Pam­per Day!

A pas­sion­ate sauna goer, Annabelle Mallia shares her hot (and steamy) tips to for­get about the cold.

Where Berlin - - Contents - BY ANNABELLE MALLIA

Spas and saunas: Hot and steamy tips to re­lax and for­get about the cold.

Ger­mans have one of the strong­est spa tra­di­tions in Europe, and who can blame them? After all, there’s noth­ing quite as pleas­ant as sub­merg­ing into warm wa­ter when it’s cold out­side. Many nat­u­ral springs scat­tered around the Bran­den­burg re­gion have ther­a­peu­tic prop­er­ties, and towns like Bad Freien­walde and Bad Saarow have made ther­mal treat­ments their main at­trac­tion. When it comes to strictly leisure-fo­cused day spas, how­ever, Berlin of­fers many mod­ern-de­signed oases of re­lax­ation, typ­i­cally equipped with a va­ri­ety of saunas, ther­mal pools, and beauty treat­ments aplenty. Here is a list of our fa­vorite ones:


The cen­ter­piece of this spa is the dark­ened dome with its warm salt­wa­ter pool. Float on your back as col­ors and lights in­ter­min­gle with un­der­wa­ter clas­si­cal mu­sic, elec­tronic melodies, and whale songs. There are also four saunas, in­clud­ing a steam bath, a Hil­malaya salt sauna, and a Fin­nish-style sauna room that of­fers scented in­fu­sions ( Auf­guss, see box on next page) ev­ery hour, fea­tur­ing salt peel­ing and honey or fruit-scented aro­mas. With an out­door hot tub and mas­sage treat­ments, re­lax­ation is guar­an­teed.

Möck­ern­str. 10. liq­


Whilst the rest of the Soho House is ex­clu­sive to mem­bers only, the spa is open to vis­i­tors. Fea­tur­ing a sauna, steam room, and Turk­ish bath, it is de­signed in

the style of a Bri­tish club, with pan­eled walls from old cowsheds, wooden herb boxes, and soft so­fas for man­i­cures and pedi­cures also pro­vid­ing a com­fort­able liv­ing room feel. This is a place to eat, drink, shop, and in­dulge in so­cial groom­ing with friends.

Torstr. 1.­ho­house­ber­


A piece of Bali in the mid­dle of the hus­tle and bus­tle of ur­ban Berlin. This Tier­garten new­comer has been called Berlin’s sauna vil­lage, with 11 dif­fer­ent sauna rooms in­clud­ing a Rus­sian “banja” gar­den sauna, a panorama sauna with views over the whole com­plex, and an or­ganic lounge sauna. Nu­mer­ous pools, mas­sage and ther­a­peu­tic treat­ments such as reiki and al­gae body packs, and an over­all Ba­li­nese dé­cor are all de­signed to bring mind, body, and spirit to­gether in har­mony.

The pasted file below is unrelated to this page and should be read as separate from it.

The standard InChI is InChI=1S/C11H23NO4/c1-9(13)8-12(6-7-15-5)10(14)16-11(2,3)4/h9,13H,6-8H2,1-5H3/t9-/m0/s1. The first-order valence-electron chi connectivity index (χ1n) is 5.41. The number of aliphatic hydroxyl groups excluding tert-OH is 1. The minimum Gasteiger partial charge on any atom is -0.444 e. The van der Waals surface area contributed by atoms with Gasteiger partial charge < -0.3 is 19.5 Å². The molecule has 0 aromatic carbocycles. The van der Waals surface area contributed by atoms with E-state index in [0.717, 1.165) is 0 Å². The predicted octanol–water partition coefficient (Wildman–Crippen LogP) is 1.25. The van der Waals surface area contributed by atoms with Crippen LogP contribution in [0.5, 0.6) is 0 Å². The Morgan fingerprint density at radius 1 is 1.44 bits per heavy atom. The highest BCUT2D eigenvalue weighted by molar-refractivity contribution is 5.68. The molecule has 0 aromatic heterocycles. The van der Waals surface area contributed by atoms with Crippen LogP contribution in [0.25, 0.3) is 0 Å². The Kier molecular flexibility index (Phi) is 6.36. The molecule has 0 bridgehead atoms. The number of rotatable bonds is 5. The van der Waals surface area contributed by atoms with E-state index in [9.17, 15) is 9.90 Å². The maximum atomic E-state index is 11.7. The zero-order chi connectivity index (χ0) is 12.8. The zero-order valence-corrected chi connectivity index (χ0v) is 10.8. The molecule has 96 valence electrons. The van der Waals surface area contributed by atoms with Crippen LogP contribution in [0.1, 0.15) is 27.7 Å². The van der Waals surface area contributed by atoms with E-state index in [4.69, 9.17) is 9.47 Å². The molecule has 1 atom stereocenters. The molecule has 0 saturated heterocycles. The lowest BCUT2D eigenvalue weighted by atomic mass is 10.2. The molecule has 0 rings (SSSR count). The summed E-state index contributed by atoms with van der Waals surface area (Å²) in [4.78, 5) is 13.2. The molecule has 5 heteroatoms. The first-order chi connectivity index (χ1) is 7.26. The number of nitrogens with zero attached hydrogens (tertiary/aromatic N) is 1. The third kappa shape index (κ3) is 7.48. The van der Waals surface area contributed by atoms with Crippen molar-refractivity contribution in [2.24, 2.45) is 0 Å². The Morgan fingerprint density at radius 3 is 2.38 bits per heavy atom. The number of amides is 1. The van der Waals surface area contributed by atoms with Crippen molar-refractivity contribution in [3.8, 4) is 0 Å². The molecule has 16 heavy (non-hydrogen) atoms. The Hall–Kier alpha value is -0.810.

Sey­dl­itzstr. 6.­


There’s noth­ing quite like the Dead Sea, the only place on Earth where your body can ex­pe­ri­ence close to weight­less­ness as it floats above the wa­ter sur­face due to the high con­cen­tra­tion of salt. To recre­ate the feel­ing, Float Berlin in­vites you to sub­merge in a lit­tle pool filled with highly con­cen­trated salt wa­ter. For a bit of ro­mance, cou­ples can also float to­gether by can­dle­light, and achieve com­plete re­lax­ation with one of the many beauty treat­ments on of­fer.

Dunck­er­str. 12.


If you are still squea­mish about the en­forced nu­dity in the Ger­man mixed saunas, then a Turk­ish-style hamam, which is for ladies only, might be more your style. A project of the Choco­late Fac­tory Women’s Cen­ter, it pro­vides a wel­com­ing place for all cul­tures to col­lec­tively re­lax and com­mu­ni­cate – ei­ther in the Turk­ish bath, in­frared sauna, or in one of their many chill out rooms. Mar­i­an­nen­str. 6. www.hamam­ber­

The bar at Liq­uidrom. Above: the Liq­uidrom float­ing pool.

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